These perivascular spaces are supposed to be inside the blood brain barrier. When one's bloodstream is filled with intravenous contrast media, they are expected to remain free from it, unless the blood-brain barrier is broken - eg. by stoke, tumour, what have you (Wardlaw et al, 2020). Their purpose is unclear, but authoritative sources (i.e. the sort of people who get invited to write for Nature Reviews) seem to attribute to them the same sort of sewer-like sanitation role as one might expect from the lymphatics in the rest of the body. Metabolic wastes and cellular debris appear to be cleared by these channels, and these processes seem to increase during sleep. Logically, this means that there must be some route for these wastes to exit, and in fact there are pial fenestrations that allow communication between the subpial space and the arachnoid space. These pores are probably responsible for some of the effect of local anaesthetics injected into the subarachnoid space, as Reina et al (2004) had speculated. Moreover a fair amount of fluid seeps from the cerebral interstitium into the CSF through those pores, to the effect that up to 60% of the CSF could have originated there. They are not exactly few in number: the image below is from the same 2004 paper, a SEM microscope image of spinal pia mater at 220 magnification illustrating numerous fenestrations.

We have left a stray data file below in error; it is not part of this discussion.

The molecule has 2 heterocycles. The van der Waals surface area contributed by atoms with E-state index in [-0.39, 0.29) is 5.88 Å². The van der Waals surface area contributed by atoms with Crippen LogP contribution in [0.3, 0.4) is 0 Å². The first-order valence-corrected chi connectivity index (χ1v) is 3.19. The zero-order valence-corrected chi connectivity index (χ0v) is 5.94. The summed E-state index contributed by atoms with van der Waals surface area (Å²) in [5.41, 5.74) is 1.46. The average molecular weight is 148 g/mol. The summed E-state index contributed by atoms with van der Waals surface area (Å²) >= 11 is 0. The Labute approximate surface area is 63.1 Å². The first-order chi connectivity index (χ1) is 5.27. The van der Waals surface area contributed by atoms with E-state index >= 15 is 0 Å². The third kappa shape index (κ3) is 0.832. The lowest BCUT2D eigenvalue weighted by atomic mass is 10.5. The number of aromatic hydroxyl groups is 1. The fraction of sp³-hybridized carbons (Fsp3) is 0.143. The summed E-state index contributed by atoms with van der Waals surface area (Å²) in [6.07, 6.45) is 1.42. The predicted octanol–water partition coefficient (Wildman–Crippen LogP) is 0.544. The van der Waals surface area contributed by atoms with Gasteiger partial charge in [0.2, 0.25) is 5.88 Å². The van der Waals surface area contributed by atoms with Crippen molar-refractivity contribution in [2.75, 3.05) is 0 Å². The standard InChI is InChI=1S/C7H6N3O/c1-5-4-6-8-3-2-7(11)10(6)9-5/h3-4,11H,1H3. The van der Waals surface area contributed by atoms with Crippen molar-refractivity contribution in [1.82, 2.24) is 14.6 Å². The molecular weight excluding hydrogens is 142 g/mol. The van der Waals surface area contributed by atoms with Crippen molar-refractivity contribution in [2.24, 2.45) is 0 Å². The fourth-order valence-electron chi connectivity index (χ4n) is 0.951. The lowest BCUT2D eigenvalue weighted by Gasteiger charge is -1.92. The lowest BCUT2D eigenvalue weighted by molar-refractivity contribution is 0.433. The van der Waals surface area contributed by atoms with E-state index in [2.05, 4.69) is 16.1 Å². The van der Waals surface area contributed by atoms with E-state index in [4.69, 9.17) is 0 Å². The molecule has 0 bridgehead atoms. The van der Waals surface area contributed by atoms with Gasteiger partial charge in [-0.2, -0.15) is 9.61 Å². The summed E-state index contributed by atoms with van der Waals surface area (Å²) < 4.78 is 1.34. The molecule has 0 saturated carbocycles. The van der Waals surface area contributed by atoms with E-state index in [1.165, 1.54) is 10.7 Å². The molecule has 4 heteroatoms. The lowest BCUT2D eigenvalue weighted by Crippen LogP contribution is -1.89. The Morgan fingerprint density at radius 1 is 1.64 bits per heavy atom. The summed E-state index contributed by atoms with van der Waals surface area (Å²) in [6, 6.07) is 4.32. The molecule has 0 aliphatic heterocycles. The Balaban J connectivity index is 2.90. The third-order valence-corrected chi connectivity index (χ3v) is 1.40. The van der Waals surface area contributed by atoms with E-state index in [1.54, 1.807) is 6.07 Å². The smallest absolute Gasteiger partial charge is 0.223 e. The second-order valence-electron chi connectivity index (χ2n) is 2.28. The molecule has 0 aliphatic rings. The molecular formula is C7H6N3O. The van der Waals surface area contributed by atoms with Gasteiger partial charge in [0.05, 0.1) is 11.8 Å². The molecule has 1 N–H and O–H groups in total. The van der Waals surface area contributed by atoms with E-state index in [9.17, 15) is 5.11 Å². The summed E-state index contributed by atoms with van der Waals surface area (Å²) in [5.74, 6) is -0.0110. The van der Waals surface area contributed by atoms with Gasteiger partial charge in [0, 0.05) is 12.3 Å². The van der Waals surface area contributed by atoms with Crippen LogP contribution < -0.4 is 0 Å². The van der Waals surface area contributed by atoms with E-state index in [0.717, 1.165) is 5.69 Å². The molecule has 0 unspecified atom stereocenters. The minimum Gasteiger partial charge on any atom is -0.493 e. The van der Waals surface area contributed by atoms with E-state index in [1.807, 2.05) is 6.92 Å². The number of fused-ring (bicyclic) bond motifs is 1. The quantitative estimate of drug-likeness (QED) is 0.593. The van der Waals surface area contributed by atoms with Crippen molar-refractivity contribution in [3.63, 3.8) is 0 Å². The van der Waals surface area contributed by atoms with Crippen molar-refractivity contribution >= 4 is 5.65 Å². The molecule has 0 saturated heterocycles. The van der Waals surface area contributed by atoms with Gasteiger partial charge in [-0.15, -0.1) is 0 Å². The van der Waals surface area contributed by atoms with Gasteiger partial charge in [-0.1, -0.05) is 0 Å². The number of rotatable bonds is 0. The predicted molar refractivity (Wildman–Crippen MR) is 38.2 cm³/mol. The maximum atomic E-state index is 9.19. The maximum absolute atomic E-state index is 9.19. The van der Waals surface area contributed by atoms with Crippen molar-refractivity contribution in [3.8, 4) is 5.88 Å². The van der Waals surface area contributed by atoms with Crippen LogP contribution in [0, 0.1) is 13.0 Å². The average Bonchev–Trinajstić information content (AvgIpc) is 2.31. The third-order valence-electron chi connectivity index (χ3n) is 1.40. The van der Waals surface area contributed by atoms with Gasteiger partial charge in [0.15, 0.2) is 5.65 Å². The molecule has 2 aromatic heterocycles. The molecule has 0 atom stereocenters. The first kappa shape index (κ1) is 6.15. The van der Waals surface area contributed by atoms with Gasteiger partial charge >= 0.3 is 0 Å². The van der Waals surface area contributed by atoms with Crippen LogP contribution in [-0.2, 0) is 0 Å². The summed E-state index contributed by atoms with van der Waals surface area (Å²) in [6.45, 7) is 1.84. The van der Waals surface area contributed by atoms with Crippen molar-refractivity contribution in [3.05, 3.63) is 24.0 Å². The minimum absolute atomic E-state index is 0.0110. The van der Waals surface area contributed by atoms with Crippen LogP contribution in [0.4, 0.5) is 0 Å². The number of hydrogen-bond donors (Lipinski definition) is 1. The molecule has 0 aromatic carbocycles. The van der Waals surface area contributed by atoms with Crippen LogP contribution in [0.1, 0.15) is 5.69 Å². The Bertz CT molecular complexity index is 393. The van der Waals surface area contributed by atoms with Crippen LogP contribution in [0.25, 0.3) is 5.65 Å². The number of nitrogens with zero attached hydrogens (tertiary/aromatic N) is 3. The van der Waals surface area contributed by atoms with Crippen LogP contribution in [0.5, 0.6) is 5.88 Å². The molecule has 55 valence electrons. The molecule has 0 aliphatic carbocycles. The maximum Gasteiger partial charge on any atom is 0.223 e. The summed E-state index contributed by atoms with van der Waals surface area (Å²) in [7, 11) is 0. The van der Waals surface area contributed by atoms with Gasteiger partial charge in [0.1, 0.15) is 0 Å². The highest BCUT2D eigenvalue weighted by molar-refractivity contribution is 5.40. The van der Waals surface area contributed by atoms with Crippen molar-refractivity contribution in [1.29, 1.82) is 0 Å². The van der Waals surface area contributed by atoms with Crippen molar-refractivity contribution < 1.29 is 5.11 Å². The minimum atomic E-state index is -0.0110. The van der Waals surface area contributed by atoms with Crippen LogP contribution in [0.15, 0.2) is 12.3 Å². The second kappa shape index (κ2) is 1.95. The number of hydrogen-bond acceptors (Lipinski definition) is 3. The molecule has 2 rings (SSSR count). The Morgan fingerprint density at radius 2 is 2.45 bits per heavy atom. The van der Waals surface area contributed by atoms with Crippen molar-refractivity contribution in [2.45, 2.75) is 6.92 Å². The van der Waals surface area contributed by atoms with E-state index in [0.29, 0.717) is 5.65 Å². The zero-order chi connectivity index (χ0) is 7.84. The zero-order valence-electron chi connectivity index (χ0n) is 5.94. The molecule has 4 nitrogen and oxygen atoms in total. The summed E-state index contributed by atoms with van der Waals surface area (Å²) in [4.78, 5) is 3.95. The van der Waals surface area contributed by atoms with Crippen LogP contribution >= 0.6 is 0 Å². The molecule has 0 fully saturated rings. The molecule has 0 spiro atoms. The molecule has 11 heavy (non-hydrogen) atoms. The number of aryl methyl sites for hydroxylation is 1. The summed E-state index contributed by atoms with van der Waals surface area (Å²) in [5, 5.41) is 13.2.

Anyway: we are veering far off course, as the CICM syllabus contains no mention of any of this, and historical exam questions have never asked for any discussion of pial fenestrations or perivascular spaces. The main point of this digression, if it had one, would have to be that the blood-brain barrier is not perfect, and there are parts of the CNS where it is intentionally discontinuous, allowing the interstitial fluid of the nervous system to communicate, albeit very indirectly, with the CSF or the bloodstream.